The 2016 Summer Olympics wrapped up last night with closing ceremonies, following an eventful two weeks. The world has witnessed many highs in Rio, including Simone Biles and Katie Ledecky obliterating world records with confidence, Simone Manuel making history in the pool as the first African-American to win gold in an individual swimming event, and American Abbey D’Agostino and New Zealander Nikki Hamblin helping one another to finish their races in a true demonstration of good sportsmanship.
The International Olympic Committee President Thomas Bach has called the Rio Games “iconic,” citing the incredible level of competition between athletes and the spirit of the Olympians this summer.
“We had athletes from Ukraine and Russia hugging each other and congratulating each other; we have seen athletes from North and South Korea taking selfies together,” he said. “We have seen (runners) Nikki Hamblin (of New Zealand) and Abbey D’Agostino (of the US) falling and helping each other to the finish of the race. And the quote of the American runner when she helped up her competitor, to say ‘Get up, we have to finish, this is the Olympic Games.’ I think you cannot better describe Olympic spirit and fair play than with this gesture and these words.”
Of course, the Rio Games hasn’t brought out the best in everyone. Also making headlines during the games were the unorthodox boos from Olympic audiences, Hope Solo’s sore loser attitude and comments, and of course, Ryan Lochte’s false claims that he and some teammates were mugged at a gas station — a scandal that eclipsed news of athletic events during the last few days of the games.
But a true highlight for the 2016 Summer Olympics, and something that will hopefully stand out in minds all around the world, was the inclusion of a Refugee Olympic Team. This truly groundbreaking move by the International Olympic Committee sparked a much-needed global conversation.
“They were treated like rock stars. This is really Olympic solidarity at its best,” IOC President Bach said. He added that the committee would “continue to support the refugee athletes and help them integrate into their new homes after the Games,” according to Olympic.org.
The Refugee Olympic Team was assembled by the IOC and included athletes from Ethiopia, Syria, the Democratic Republic of Congo and South Sudan. The small 10-member team, meant to represent over 65-million displaced people worldwide, received a standing ovation two weeks ago at opening ceremonies when they marched in second to last, right before the Brazilians.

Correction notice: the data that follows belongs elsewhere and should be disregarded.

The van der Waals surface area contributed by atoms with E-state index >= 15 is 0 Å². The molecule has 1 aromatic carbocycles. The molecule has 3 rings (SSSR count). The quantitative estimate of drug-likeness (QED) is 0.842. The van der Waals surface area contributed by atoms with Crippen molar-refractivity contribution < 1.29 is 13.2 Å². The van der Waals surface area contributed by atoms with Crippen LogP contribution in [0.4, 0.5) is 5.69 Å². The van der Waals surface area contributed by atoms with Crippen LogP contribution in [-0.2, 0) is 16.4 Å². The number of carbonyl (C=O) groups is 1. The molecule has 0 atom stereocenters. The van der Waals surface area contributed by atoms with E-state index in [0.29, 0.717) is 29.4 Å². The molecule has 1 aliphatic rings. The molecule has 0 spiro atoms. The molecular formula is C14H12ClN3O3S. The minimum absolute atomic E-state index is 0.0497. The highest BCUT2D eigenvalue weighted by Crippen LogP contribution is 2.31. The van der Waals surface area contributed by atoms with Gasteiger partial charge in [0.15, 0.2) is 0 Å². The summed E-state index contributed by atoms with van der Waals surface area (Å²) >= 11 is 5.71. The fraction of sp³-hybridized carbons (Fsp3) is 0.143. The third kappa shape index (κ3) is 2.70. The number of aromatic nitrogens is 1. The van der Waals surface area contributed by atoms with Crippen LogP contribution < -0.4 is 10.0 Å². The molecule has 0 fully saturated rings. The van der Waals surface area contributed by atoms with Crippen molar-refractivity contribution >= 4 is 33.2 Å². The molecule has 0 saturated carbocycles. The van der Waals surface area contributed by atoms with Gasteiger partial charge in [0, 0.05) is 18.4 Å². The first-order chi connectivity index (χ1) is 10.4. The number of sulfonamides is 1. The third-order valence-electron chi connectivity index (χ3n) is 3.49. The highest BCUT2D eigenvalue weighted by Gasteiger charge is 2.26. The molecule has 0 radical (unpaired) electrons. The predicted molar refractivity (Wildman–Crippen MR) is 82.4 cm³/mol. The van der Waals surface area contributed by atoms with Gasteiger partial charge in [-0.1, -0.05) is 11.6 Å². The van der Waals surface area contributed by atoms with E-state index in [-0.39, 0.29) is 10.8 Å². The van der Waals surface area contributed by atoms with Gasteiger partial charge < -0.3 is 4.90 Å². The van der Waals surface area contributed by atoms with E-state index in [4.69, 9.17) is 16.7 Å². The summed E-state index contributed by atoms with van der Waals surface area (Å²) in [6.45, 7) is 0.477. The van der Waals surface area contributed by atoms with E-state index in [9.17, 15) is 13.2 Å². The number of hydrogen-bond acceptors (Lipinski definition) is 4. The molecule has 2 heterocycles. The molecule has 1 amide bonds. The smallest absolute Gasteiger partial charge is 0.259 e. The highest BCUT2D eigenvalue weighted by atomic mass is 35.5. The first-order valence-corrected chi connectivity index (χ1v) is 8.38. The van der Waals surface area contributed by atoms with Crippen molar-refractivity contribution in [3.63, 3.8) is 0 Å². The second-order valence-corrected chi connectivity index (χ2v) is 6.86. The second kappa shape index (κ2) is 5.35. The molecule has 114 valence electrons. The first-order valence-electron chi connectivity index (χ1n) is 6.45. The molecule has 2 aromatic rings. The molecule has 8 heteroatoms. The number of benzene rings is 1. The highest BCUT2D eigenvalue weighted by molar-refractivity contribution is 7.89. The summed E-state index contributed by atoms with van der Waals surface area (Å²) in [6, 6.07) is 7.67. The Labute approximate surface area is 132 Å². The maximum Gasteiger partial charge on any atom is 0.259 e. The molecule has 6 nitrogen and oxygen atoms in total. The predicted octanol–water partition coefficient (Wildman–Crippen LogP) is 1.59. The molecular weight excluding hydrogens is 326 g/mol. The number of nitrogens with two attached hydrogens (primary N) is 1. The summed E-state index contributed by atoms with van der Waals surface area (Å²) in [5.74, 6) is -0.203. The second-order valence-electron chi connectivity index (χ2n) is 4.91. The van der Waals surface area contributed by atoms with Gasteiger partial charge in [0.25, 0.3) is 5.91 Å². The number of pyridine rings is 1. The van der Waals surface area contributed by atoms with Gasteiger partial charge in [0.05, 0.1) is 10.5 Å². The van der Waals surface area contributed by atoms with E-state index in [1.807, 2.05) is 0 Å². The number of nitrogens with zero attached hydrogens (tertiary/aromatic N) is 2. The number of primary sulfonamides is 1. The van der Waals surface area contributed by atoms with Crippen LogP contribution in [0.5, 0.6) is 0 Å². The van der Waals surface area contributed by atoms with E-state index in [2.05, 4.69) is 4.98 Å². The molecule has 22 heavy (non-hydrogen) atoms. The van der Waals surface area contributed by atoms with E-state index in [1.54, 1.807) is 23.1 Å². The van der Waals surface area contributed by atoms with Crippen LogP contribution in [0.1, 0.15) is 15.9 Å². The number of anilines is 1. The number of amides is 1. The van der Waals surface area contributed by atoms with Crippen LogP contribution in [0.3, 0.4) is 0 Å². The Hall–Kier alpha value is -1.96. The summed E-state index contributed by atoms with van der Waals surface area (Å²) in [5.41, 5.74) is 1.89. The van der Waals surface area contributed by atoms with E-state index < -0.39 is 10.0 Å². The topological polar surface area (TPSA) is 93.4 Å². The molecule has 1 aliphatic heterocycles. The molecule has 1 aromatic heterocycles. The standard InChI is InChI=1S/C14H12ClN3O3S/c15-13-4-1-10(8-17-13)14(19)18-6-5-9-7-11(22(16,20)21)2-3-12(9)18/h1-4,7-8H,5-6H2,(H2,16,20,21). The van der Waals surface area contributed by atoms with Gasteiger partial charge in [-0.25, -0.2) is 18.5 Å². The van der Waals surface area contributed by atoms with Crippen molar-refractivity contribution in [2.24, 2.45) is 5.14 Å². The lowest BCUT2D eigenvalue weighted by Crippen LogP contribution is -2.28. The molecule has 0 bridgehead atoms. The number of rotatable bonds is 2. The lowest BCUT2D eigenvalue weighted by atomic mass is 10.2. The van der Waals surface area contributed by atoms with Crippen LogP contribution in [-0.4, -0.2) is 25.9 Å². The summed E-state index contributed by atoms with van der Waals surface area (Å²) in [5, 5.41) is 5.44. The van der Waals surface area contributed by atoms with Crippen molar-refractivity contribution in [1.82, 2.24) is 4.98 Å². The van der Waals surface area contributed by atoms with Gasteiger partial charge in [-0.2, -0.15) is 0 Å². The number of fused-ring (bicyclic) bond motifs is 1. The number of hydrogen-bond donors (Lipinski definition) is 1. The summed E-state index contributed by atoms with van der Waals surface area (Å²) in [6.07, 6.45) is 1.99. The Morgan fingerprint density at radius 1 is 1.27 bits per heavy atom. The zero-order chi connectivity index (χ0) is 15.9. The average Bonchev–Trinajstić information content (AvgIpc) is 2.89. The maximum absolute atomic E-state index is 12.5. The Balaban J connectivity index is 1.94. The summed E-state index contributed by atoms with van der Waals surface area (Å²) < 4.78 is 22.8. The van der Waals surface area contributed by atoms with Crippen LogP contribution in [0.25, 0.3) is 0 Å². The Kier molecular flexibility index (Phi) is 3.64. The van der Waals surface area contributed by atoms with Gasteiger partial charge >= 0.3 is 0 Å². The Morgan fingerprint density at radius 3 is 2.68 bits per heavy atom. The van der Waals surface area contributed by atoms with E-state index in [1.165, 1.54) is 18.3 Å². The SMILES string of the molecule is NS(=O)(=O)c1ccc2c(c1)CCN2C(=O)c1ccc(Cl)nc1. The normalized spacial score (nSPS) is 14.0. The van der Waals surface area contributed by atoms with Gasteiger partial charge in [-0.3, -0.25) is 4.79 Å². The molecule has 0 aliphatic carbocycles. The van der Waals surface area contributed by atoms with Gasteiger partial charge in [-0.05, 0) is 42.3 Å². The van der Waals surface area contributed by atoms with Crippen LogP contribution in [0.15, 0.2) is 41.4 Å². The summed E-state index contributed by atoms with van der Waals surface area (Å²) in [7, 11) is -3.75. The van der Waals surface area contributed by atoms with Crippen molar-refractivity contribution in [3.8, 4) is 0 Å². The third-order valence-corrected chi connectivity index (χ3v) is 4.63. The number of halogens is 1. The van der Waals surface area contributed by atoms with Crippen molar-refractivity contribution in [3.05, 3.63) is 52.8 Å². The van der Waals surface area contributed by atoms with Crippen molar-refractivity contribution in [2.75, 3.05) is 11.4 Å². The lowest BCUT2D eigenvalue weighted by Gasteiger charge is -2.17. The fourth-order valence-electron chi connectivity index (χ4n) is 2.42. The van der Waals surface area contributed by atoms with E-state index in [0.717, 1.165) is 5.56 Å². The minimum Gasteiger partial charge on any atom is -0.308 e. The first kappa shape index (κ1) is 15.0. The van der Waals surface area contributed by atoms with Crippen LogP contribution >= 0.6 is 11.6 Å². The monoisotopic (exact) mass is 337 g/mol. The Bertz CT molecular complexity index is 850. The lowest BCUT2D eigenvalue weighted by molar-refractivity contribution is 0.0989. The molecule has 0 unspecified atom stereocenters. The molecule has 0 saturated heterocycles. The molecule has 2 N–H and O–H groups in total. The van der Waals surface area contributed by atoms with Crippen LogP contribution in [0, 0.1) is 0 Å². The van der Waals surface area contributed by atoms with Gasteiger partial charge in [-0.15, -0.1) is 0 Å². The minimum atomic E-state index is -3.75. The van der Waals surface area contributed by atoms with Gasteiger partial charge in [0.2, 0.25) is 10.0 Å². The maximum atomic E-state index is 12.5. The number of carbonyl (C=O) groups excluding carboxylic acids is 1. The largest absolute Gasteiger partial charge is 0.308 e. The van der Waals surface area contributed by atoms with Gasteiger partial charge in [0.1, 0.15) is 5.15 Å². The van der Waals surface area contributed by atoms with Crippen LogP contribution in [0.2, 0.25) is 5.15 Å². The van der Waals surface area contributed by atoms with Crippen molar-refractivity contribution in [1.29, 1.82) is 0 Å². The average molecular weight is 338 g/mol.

The team was formed when the IOC created a $2 million (USD) fund to support the refugees in their training and getting to the games. Countries around the world identified displaced athletes living in their countries who might be able to compete. Forty-three contenders were then selected, and of those 43, 10 officially made the team.
Yusra Mardini, an 18-year-old Syrian swimmer living in Berlin, was publicly identified as a contender early in the process, and she did indeed win a spot to compete in the Olympics.
Last year, Yusra and her family boarded a dingy leaving Turkey, but when the dingy full of about 20 people began to sink, Yusra and her sister, along with two others, dove into the Aegean Sea and kicked the dingy for three hours to the Greek island, Lesbos.
“I just said to myself that I’m a swimmer and I have to swim now,” Yusra said to Teen Vogue.
Eventually, Yusra made her way to Berlin, where she met her coach, Sven Spannerkrebs, and began training for the 2020 Olympic Games in Tokyo. But, the creation of the refugee team allowed her to compete earlier than planned. You may recognize Yusra’s incredible story from the Visa commercial that aired during the Olympics and expressed support for all refugee athletes.
Another athlete selected for the Refugee Olympic Team was Rose Nathike Lokonyen. While Yusra’s journey reminds us of so many fleeing Syria, Rose’s story represents those displaced by civil war in Sudan. Rose, age 23, has lived in a refugee camp in Kenya, along with 180,000 others, since she was only 10 years old. She began running in her camp during high school and famously had to run without shoes until only one year ago.
“It was just a competition, we competed among the refugees. Some of us were running without shoes, like me, I was running barefoot. We ran 10 kilometers and I became the number two,” Rose recalls of her early days running.
Although the Refugee Olympic Team concluded the Rio games without any medals, the impact they have made by competing is far more valuable than gold. The 10 refugee team members have come together from across the globe, despite all odds, to show everyone the true meaning of resilience and teamwork. By sharing their individual stories, they have humanized a crisis which, until now, had been largely represented only by mind-boggling statistics.
To learn more about the worldwide refugee crisis, visit the United Nations Refugee Agency website. Let’s keep the refugee crisis in the spotlight so we can continue to work toward making a difference.